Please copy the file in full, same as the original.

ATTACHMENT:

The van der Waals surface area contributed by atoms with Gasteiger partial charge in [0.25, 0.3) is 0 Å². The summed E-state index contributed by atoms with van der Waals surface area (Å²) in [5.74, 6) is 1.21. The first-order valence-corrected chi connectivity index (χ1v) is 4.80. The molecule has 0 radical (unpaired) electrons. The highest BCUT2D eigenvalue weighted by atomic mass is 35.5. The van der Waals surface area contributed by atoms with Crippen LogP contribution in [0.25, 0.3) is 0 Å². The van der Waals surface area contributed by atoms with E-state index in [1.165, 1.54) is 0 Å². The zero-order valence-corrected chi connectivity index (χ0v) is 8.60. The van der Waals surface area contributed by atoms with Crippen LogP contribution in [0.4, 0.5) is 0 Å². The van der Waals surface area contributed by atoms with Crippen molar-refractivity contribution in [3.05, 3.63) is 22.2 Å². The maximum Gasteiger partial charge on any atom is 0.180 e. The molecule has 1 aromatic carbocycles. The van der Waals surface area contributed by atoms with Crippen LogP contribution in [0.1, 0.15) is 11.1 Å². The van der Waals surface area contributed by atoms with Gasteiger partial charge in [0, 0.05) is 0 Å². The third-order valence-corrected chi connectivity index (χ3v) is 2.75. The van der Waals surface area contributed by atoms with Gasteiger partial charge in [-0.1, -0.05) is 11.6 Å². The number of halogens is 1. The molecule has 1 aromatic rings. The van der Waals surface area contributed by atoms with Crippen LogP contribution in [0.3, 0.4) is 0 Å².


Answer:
The van der Waals surface area contributed by atoms with Gasteiger partial charge in [0.25, 0.3) is 0 Å². The summed E-state index contributed by atoms with van der Waals surface area (Å²) in [5.74, 6) is 1.21. The first-order valence-corrected chi connectivity index (χ1v) is 4.80. The molecule has 0 radical (unpaired) electrons. The highest BCUT2D eigenvalue weighted by atomic mass is 35.5. The van der Waals surface area contributed by atoms with Crippen LogP contribution in [0.25, 0.3) is 0 Å². The van der Waals surface area contributed by atoms with E-state index in [1.165, 1.54) is 0 Å². The zero-order valence-corrected chi connectivity index (χ0v) is 8.60. The van der Waals surface area contributed by atoms with Crippen LogP contribution in [0.4, 0.5) is 0 Å². The van der Waals surface area contributed by atoms with Crippen molar-refractivity contribution in [3.05, 3.63) is 22.2 Å². The maximum Gasteiger partial charge on any atom is 0.180 e. The molecule has 1 aromatic carbocycles. The van der Waals surface area contributed by atoms with Crippen LogP contribution in [0.1, 0.15) is 11.1 Å². The van der Waals surface area contributed by atoms with Gasteiger partial charge in [0, 0.05) is 0 Å². The third-order valence-corrected chi connectivity index (χ3v) is 2.75. The van der Waals surface area contributed by atoms with Gasteiger partial charge in [-0.1, -0.05) is 11.6 Å². The number of halogens is 1. The molecule has 1 aromatic rings. The van der Waals surface area contributed by atoms with Crippen LogP contribution in [0.3, 0.4) is 0 Å².